Power, Reset, PLL Control, and Mode Selection Lines

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The EM1000 should be powered from a stabilized DC power supply with nominal output voltage of 3.3V (+/- 5% tolerance). This power should be applied to the pin #60. "-A" modification of the EM1000 has the second VCC pin -- #72. To prevent "current loops", only use either pin #60, or pin #72 to supply the power to the device.

Current consumption of the EM1000 is approximately 230mA (PLL on, 100BaseT mode). This does not include the power consumption of the wireless add-on module, such as the GA1000. The slave module, depending on its type, can add significantly to the power consumed by the EM1000. Therefore, providing an adequate power supply is very important -- poorly built circuit may affect EM1000 operation. We recommend that you use a switching power supply. One (but not the only) example of such circuit is shown below.

Please, do not forget that the VCCB pin should not be left unconnected (see Real-time Counter).

Proper external reset is not required. The EM1000 has a reliable power-on reset circuit with brown-out detection. Optionally, you can connect a reset button or some other reset-generating circuit to the RST pin of the EM1000. This will allow you to generate "external" resets. The RST line has active HIGH polarity. If you are not using the RST pin you can leave it unconnected.

The main clock frequency of the EM1000 is generated by the 11.0592MHz crystal connected to the onboard PLL circuit. When the PLL is off, the EM1000 is clocked at 11.0592MHz. When the PLL is on, the main clock is eight times higher- 88.4736MHz. Naturally, with PLL turned on the EM1000 works 8 times faster and consumers more current (230mA with PLL on against 110mA with PLL off). Main clock frequency also affects the baudrates of serial ports when in the UART mode, as well as the frequency produced by the square wave generator.

The PLL cannot be switched off and on while the EM1000 is running. This is because when the PLL mode changes its output needs some time to stabilize. For this reason, the PLL mode of the EM1000 can only be changed on reset. A special internal delay circuit will hold the EM1000 in reset while PLL frequency stabilizes.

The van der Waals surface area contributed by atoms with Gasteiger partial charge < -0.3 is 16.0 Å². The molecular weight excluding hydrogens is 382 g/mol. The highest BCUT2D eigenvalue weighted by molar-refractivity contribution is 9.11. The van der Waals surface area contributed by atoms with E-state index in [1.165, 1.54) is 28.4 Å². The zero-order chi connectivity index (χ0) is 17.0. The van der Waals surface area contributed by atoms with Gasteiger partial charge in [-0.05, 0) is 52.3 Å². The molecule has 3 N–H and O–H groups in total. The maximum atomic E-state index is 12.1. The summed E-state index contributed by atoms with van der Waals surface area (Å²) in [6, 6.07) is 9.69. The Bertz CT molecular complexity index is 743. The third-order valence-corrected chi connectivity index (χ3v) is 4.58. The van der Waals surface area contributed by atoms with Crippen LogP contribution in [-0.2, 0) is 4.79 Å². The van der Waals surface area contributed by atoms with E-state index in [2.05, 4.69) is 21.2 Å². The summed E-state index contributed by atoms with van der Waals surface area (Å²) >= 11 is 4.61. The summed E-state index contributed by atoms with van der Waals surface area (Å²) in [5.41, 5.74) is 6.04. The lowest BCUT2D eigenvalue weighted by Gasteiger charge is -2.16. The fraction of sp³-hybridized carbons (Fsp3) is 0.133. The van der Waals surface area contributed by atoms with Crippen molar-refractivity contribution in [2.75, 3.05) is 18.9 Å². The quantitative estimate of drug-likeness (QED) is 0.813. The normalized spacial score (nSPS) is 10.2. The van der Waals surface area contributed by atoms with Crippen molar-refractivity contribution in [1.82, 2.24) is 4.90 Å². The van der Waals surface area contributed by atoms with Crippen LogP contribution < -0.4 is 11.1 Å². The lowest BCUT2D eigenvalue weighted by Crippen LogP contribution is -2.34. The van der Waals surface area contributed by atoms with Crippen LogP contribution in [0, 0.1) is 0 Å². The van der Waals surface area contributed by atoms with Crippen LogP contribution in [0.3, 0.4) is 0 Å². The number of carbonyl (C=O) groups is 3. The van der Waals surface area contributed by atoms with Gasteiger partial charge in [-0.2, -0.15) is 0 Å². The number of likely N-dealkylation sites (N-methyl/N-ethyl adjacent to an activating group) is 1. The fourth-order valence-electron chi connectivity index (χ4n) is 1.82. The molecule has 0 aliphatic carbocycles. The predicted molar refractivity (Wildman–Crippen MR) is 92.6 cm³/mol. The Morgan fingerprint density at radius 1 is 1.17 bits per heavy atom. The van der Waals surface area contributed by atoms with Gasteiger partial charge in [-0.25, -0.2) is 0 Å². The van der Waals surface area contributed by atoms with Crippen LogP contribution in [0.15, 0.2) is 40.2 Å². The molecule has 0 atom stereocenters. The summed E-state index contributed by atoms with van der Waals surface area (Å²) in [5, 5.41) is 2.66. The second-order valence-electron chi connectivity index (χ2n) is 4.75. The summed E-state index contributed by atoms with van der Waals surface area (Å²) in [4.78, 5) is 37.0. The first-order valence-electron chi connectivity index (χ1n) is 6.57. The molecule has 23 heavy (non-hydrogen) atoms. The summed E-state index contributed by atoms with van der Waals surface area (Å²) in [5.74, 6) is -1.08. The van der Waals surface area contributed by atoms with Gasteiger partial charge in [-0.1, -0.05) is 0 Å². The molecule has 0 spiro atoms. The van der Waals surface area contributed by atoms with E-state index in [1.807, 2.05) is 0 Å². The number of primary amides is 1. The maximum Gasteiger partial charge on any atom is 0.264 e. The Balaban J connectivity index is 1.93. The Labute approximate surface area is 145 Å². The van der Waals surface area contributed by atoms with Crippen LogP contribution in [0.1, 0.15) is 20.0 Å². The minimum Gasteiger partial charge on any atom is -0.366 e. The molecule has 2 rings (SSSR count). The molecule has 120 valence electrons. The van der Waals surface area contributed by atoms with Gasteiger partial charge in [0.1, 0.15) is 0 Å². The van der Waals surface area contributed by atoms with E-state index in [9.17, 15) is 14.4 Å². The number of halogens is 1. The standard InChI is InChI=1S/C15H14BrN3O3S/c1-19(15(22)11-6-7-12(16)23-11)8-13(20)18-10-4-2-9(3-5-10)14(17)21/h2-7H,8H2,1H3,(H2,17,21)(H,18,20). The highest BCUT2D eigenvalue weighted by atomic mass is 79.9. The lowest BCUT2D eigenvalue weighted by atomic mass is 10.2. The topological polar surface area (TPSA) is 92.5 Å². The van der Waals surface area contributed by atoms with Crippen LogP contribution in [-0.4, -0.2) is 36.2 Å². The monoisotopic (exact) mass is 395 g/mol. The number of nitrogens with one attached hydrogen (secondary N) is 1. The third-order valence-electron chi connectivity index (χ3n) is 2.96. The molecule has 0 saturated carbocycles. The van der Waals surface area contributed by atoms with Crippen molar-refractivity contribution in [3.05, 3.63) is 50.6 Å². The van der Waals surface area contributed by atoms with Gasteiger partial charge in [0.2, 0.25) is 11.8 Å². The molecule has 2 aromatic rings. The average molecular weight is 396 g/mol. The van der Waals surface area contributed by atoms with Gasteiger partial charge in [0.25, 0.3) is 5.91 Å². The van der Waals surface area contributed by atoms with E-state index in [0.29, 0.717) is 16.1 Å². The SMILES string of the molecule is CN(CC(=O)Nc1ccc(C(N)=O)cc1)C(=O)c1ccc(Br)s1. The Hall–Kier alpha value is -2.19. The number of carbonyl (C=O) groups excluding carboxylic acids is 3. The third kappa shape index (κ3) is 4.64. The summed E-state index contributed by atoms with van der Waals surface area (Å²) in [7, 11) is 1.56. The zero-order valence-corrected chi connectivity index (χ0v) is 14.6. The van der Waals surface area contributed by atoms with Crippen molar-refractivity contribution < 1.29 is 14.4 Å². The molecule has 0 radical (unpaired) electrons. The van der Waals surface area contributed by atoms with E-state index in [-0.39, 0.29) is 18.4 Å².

The state of the PM pin at power-on or external reset (i.e. reset pulse on the RST line) defines whether the EM1000 will run with PLL on or off. To have the PLL on, leave the PM pin unconnected. To disable PLL and run at lower clock frequency, ground the PM pin.

Your Tibbo BASIC/C application can also change the PLL mode programmatically. The Tibbo BASIC/C application can check the current PLL mode through the system (sys.) object (see "TIDE and Tibbo BASIC Manual"). If the PLL mode needs to be changed, the application can set new mode and then perform an internal reset (again, through the system object). The internal reset is identical to the power-on or external reset with one difference: the PLL mode is set basing not on the PM pin but on the PLL mode requested by the application prior to the reset.

The function of the MD line is described in Appendix 2: Setup Button (MD line).

Power supply circuit

Many power supply circuits will work well. The one below is being used by Tibbo. The circuit can handle input voltages in the 9-24V range.

 

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Notes:

U1 (AP1501-33) is a popular power IC manufactured by Anachip (now Diodes Incorporated, www.diodes.com)

C1 and C2 capacitors: Do not use SMD capacitors -- use regular through-hole aluminum capacitors. This really helps reduce noise produced by the power supply.

This is an analog circuit, so layout matters. Apply reasonable "good layout" effort.

 

note_tip-wt

Ideally, one should use an oscilloscope to see what sort of "square wave" the power supply generates, both at low and high input voltages, as well as light and heavy loads. There are no recipes here -- just try and see what works for your circuit.